Camp Quality Manitoba Allows Camper to ShineBy: Manitoba Moose Staff | Published: November 12th 2022
By Jason Friesen
Life has been full of challenges from the very start for 10-year-old Paisley. But that hasn’t stopped her from smiling and keeping a positive attitude through all of it.
It began in February 2013 when she was eight months old, when she was diagnosed with two tumours, determined to be ATRT (Atypical Teratoid Rhabdoid Tumour), an aggressive form of brain cancer that is most prominently found in infants and toddlers. She was only the second case ever seen at CancerCare Manitoba, and was given 10 percent survival odds, meaning she likely wouldn’t see her first birthday.
While thankfully that didn’t turn out to be the case, Paisley had to endure a myriad of operations and complications, including two brain surgeries, hydrocephalus (an abnormal buildup of fluid in the cavities deep within the brain) that required a shunt placement in her brain, feeding tubes, seizures, stem cell retrieval, and high dose chemotherapy followed by three autologous bone marrow transplants. Though she got to go home at the end of July 2013, she had lots of catch-up to do.
“She came home having to learn how to sit up, eat, crawl, drink, and speak,” said Paisley’s mother Amy. “She endured many physiotherapy and occupational therapy appointments, and chemo also affected her hearing, which meant she needed hearings aids.”
Paisley maintained a smile through all of the challenges, including the next 15 months of much follow-up care and testing.
Fast forward to October 2014, and Paisley – now age 2 – had her remaining stable tumour start to grow again. It required another brain surgery, another year of chemotherapy and 30 rounds of focal brain radiation. To add to the complications, Paisley caught RSV (Respiratory Syncitial Virus, which causes infections of the lungs and respiratory tract), postponing some of her radiation treatments. Still, she continued to power through.
Yet another complication hit in July 2015. While midway through treatment, Paisley found herself hospitalized again with a line infection – when bacteria or other germs enter a patient’s bloodstream. While in hospital, it was discovered she had a blood clot in her arm, and one of her arms was no longer functioning, to which the medical team quickly performed an MRI for fear of tumour progression.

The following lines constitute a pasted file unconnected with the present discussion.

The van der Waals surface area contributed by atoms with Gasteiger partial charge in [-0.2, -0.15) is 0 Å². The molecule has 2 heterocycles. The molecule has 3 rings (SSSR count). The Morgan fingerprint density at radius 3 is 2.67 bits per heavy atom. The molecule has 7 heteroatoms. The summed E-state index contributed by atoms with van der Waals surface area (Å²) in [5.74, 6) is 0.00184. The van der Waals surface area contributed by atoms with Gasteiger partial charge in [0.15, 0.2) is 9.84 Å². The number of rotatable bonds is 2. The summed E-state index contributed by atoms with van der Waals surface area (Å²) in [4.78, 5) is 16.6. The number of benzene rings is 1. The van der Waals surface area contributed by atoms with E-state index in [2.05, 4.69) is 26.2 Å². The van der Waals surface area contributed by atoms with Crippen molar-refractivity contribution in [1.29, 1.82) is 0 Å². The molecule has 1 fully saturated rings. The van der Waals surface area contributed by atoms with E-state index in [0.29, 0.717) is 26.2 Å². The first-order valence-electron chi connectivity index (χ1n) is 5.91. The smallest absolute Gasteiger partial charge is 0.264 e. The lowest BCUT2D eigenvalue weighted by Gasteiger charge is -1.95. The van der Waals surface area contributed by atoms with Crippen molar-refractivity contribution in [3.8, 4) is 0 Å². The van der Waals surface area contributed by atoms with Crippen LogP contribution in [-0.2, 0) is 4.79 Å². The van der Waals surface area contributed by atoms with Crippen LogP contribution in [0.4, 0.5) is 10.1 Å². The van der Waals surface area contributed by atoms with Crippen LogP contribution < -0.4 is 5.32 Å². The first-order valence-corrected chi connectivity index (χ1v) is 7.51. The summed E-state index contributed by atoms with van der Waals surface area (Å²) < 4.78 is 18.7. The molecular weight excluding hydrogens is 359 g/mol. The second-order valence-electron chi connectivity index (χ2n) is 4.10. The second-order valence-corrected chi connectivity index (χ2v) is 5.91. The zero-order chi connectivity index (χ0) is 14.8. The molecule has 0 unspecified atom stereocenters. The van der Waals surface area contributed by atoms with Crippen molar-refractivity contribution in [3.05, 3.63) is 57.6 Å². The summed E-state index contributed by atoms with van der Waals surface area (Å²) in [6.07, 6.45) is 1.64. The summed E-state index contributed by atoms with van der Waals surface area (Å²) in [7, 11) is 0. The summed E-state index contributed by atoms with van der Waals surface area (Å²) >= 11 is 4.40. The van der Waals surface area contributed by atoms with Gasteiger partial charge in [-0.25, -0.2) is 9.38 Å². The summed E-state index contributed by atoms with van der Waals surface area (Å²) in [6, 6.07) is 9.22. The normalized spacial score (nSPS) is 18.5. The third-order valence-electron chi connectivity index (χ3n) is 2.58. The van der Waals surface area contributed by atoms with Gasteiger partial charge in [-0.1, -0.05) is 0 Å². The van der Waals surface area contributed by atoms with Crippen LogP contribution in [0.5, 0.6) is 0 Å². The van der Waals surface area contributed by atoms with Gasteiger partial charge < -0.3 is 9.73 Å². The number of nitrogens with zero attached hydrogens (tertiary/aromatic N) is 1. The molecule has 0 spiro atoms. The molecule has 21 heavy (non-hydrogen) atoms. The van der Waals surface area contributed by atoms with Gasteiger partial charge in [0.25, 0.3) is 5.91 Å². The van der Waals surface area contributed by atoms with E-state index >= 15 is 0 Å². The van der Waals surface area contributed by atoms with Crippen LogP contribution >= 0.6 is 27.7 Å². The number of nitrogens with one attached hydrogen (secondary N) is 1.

The MRI indicated three new areas where the tumour had grown, with the locations too deep in the brain to perform a biopsy.
“Our option was to try an experimental drug and have the drug come to Canada on compassionate use,” noted Paisley’s father, Moe. “This meant proving a good case to officials for the use of the drug. But six weeks later, Paisley was the first person to receive this drug in Canada on compassionate use. She was on the drug for four years and the drug eliminated the three new spots, and she has stayed stable ever since.”
Paisley has now been off that drug for two years but continues to battle the long-term side effects of the chemotherapy and radiation, including cognitive delays, hearing loss, mobility issues, poor fine motor skills, delayed speech, flat feet, and more for which she continues to see many specialists. She continues to undergo many tests, MRIs, bloodwork, CT scans, and X-Rays, and her life is a constant battle between headaches, joint pain, and accessibility issues as many accommodations need to be made everywhere she goes.
For Paisley’s whole family, it would be hard to imagine finding anyone who could relate to their story, but that’s exactly what they’ve found at Camp Quality Manitoba. The camp provides camp experiences to children affected by cancer and blood disorders by facilitating a one-week Overnight Summer Camp Program at Variety’s Camp Brereton in Whiteshell Provincial Park, and running camp-style community family programs throughout the year for the entire family in and around Winnipeg.
Through Camp Quality Manitoba, Paisley has found herself surrounded by other kids who have faced challenges much like her. It’s a place where everyone understands each other’s struggles, and it’s also a place Paisley can get a break from all the doctors, nurses, treatments and procedures.
“It gives her the opportunity to try new things, meet new people and experience what life has to offer,” said Moe. “It brings smiles to many and gives us parents a small opportunity for a break and some one-on-one time with her little brother, who also needs a lot of extra help and care. We appreciate the team and volunteers at Camp Quality Manitoba for all their efforts and constant acts of kindness to our kids.”
There is no doubt in her parents’ minds that Camp Quality Manitoba is a big reason Paisley continues to shine despite all that she’s been through.
“She is the happiest child, who shows love and compassion to everyone she meets. She's friendly and welcoming and stubborn – but I think that's what has gotten her this far,” explained Amy. “Once you meet Paisley and befriend her, you have a friend for life. She loves jokes and making everyone around her smile, loves to play tag and tickle to get a chuckle out of everyone she meets. She knows how to make you feel cherished and loved.”